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The Employee Ownership Report

NewsletterConcisely written for leaders in employee ownership companies and for service providers in the field, the NCEO's bimonthly newsletter, the Employee Ownership Report, is the most efficient way to stay informed about legal issues, current events, best practices, breaking research, management approaches, and communications ideas for employee ownership companies.

Available exclusively to NCEO members, the Employee Ownership Report is delivered in hard copy and all issues back to 1997 are available in the members-only area of the Web site.

Nonmembers are invited to read the sample article below from the current issue of the newsletter. Every time a new issue appears, the sample article on this page will be replaced by one from the new issue. Join online for only $90 to receive the Employee Ownership Report and all our other membership benefits.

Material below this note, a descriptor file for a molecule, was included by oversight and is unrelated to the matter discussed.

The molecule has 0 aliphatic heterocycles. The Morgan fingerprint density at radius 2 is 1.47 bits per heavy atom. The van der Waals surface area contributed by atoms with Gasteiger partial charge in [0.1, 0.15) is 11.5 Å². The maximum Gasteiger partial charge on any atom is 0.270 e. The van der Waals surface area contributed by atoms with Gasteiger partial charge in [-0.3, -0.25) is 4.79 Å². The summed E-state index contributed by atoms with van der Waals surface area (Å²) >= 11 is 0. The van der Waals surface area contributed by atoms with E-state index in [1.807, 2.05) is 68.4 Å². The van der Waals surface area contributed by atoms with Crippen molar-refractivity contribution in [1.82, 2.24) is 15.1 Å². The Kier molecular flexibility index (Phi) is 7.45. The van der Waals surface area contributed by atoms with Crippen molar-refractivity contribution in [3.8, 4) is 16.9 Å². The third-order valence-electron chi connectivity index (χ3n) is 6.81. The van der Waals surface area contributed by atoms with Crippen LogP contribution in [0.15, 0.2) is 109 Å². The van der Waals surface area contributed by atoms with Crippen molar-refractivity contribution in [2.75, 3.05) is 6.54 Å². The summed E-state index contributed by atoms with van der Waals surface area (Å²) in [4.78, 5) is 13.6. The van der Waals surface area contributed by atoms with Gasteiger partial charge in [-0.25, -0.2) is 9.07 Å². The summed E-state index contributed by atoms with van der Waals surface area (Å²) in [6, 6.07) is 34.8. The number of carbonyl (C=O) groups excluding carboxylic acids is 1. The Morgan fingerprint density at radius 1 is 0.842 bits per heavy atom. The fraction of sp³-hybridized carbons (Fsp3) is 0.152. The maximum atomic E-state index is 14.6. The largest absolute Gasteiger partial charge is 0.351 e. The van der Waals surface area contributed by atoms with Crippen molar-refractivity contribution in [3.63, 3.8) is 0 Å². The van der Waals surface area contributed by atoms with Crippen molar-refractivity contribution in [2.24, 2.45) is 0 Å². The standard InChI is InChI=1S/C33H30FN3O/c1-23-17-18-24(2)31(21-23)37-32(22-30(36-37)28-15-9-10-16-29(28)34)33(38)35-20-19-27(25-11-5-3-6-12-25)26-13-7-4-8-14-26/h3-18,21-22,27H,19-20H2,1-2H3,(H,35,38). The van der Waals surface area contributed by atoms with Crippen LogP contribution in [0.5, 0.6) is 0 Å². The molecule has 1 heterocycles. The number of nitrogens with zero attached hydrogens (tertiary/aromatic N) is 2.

Read a sample issue of the entire newsletter (September-October 2015).

Sample Article from the March-April 2016 Issue:

DOL and IRS Plan Audits

book coverBased on a presentation by Brian Anderson, DeWitt Ross & Stevens and Vicki Graft, ESOP Partners LLC

This article is excerpted from the new NCEO issue brief Great Ideas from the NCEO's 2015 Annual Conference, which summarizes many of the most interesting presentations at the 2015 Employee Ownership Conference in Denver.

The DOL and IRS conduct hundreds of audits of ESOPs every year. Audits can be triggered by several things:

Penalties for noncompliance with ERISA or plan terms can include fees, excise taxes, restoration of benefits, changes in plan operations, and, in extreme cases, loss of qualification. Common issues that arise in audits include:

If corrective actions are needed, the IRS will require correction to avoid penalties and plan disqualification. The IRS can impose penalties in prohibited transactions. The DOL will usually send a "notice letter" that identifies problems and offers a chance to discuss correction. If proper corrective action is taken, then the DOL will issue a "closing letter" identifying problems and corrective actions. If corrective action should be taken but is not, the DOL will refer the case to the DOL Office of the Solicitor for litigation. Depending on the circumstances, the DOL may seek:

Both the DOL and the IRS offer voluntary correction programs to fix problems that have been identified before they come up on audit. If problems are identified, work with counsel to select the right program.